Why Gucci Succeeds in China

on September 27 2010 | in Fashion Retail | by | with 2 Comments

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The strength of fashion label Gucci is in its established, strong brand image, international presence, and to some extent, the ability to control its distribution channels.

Gucci has a higher profile and recognition in China than many of its competitors — primarily achieved through its heavy investment in China. The company has expanded aggressively into the second- and third-tier cities, which have populations ranging from 2-8 million people. China has over 270 cities with populations over one million people. They are classified by a five-tier system based on the size, sophistication, purchasing habits, attitudes and disposable income of the population in each city. There are 30 tier two cities and tier three cities span about 150 county capitals.

Gucci is extraordinarily quick to capitalize on opportunities in China and has a successful growth strategy. The number of directly operated Gucci stores has grown to 39 stores in 2010 from 4 in 1997. Gucci CEO Patrizio di Marco plans to grow up to 40 or more in future years. According to Mr. Pinault, CEO of PPR which owns Gucci, a store in a “second tier” city can become profitable in two years.

Gucci’s success in China can be attributed to:

1. Strong Local Management

Unique among international luxury brands in China, Gucci uses a 100% Chinese workforce.  Gucci’s Asia Pacific CEO Mimi Tang consider the challenge of overcoming China’s traditionally Communist-style customer service attitude to be more challenging than pirated goods in China. “Gucci’s commitment is to offer the total experience to the Mainland consumer, to pamper them, so we want our service to be good,” she explained. “Finding staff is quite difficult, especially in new cities. They all lack that luxury brand experience. In Wuhan we had over 1,000 candidates from advertising in newspapers. We chose based on attitude, so that they can take care of customers from the heart. Training is not about length but effectiveness, and then we have ongoing workshops for all levels of staff.” She believes the problem with hiring expatriate staff is that people don’t stay long enough and this lack of continuity coupled with the complexity of a large operation hurt business in the long run.

2. Effective Pricing Strategy

Unlike most brands that pass on China’s 30 percent import and luxury taxes and higher operating costs to customers, Gucci’s China prices are only 10 to 13 percent higher than global standards. “Our customer is not price conscious, but we want to be fair to consumers,” said di Marco. “Brands have two choices: either the customer pays, or not. We therefore have lower profitability, but versus something that is absurd: If there are 100 million Chinese traveling the world, they will feel annoyed if they feel taken advantage of.”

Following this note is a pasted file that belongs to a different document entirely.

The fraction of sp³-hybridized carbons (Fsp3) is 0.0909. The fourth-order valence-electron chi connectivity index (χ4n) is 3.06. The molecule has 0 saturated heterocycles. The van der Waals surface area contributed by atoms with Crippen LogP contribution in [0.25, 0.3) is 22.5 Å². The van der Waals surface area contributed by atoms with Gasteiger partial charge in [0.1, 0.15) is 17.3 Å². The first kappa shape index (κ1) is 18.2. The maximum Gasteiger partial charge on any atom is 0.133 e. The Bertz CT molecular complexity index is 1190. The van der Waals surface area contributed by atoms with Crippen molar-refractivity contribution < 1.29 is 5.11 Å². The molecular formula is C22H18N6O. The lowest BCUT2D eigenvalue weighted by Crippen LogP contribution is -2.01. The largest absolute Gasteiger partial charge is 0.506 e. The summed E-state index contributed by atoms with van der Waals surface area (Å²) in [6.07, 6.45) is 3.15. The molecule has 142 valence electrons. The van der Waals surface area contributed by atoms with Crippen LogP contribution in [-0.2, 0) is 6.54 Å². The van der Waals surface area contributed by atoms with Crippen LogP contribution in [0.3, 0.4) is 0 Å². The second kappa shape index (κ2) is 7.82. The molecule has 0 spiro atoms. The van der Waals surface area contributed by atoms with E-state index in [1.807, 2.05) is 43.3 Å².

3. Astute Location Selections

Gucci is not adverse to expanding beyond China’s top cities. Currently in 26 cities, di Marco believes that differences in China’s cities are smaller than expected. He points out the store they opened in Wuhan in May 2009, which “is considered a third-tier city, but the population is huge. With a 450-square-meter (4,800-square-foot) store, in the first three days we did sales of 240,000 euros (or US$332,760). Two things are impressive: One is how well the Gucci brand is known in a market that is still developing. Two is how present the luxury consumer is in a city like Wuhan — the night before the opening it had a line outside.” He added, “Newer and more obscure cities offer additional growth potential. What is exciting is that McKinsey Research shows that, with migration into the cities, in three to five years China will have entirely new cities forming. Population is a factor to consider, as well as the widespread knowledge of luxury, and that is growing.”

4.  Targeted Merchandising Strategy

The merchandising of each store is highly targeted and tailored to the local customer. Gucci has introduced more entry level priced goods in selected stores, especially in smaller cities. The company also targets younger men, a key consumer group, who are more likely to buy luxury products to display their wealth.

photo credit: gucci

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2 Responses to Why Gucci Succeeds in China

  1. The other luxury brands in China (Herme, LV, etc…) should really follow Gucci’s example if they want to be a vital part of China’s luxury goods consumption. I find it amazing that China has surpassed the USA in luxury goods consumption and is only second to Japan.

  2. ashok pai says:

    beyond a certain point, luxury goods are nothing but an excuse to pay more money for goods worth not even a tenth of the cost of production. luxury goods on a large scale is capitalism on steroids. luxury goods bring this yearning to the commoners ,the line between haves and the havenots become more stark. increase in crime, counterfeiting, lack of savings – all the bane of an advanced society like USA.

    other brands to follow gucci ? no thanks!

    simple living high thinking is much better!

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